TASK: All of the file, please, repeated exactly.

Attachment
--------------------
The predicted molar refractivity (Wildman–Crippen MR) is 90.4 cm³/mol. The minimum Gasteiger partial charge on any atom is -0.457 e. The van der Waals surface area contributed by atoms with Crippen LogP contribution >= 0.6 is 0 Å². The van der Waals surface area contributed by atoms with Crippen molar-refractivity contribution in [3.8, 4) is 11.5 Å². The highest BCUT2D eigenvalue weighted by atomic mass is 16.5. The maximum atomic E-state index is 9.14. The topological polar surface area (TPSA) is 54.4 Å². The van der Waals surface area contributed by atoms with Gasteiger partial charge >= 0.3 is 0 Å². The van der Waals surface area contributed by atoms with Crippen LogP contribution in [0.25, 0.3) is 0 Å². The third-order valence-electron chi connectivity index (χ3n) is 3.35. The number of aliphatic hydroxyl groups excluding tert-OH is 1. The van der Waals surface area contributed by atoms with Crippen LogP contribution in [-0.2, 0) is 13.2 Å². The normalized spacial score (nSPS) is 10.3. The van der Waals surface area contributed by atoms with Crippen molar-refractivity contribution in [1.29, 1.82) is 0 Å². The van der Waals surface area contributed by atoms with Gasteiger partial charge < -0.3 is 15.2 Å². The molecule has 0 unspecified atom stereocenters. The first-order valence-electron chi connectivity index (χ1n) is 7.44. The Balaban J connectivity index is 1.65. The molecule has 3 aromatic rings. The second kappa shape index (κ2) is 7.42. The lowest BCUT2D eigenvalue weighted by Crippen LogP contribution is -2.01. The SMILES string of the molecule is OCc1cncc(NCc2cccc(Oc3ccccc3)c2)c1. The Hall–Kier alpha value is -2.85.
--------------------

The predicted molar refractivity (Wildman–Crippen MR) is 90.4 cm³/mol. The minimum Gasteiger partial charge on any atom is -0.457 e. The van der Waals surface area contributed by atoms with Crippen LogP contribution >= 0.6 is 0 Å². The van der Waals surface area contributed by atoms with Crippen molar-refractivity contribution in [3.8, 4) is 11.5 Å². The highest BCUT2D eigenvalue weighted by atomic mass is 16.5. The maximum atomic E-state index is 9.14. The topological polar surface area (TPSA) is 54.4 Å². The van der Waals surface area contributed by atoms with Gasteiger partial charge >= 0.3 is 0 Å². The van der Waals surface area contributed by atoms with Crippen LogP contribution in [0.25, 0.3) is 0 Å². The third-order valence-electron chi connectivity index (χ3n) is 3.35. The number of aliphatic hydroxyl groups excluding tert-OH is 1. The van der Waals surface area contributed by atoms with Crippen LogP contribution in [-0.2, 0) is 13.2 Å². The normalized spacial score (nSPS) is 10.3. The van der Waals surface area contributed by atoms with Crippen molar-refractivity contribution in [1.29, 1.82) is 0 Å². The van der Waals surface area contributed by atoms with Gasteiger partial charge < -0.3 is 15.2 Å². The molecule has 0 unspecified atom stereocenters. The first-order valence-electron chi connectivity index (χ1n) is 7.44. The Balaban J connectivity index is 1.65. The molecule has 3 aromatic rings. The second kappa shape index (κ2) is 7.42. The lowest BCUT2D eigenvalue weighted by Crippen LogP contribution is -2.01. The SMILES string of the molecule is OCc1cncc(NCc2cccc(Oc3ccccc3)c2)c1. The Hall–Kier alpha value is -2.85.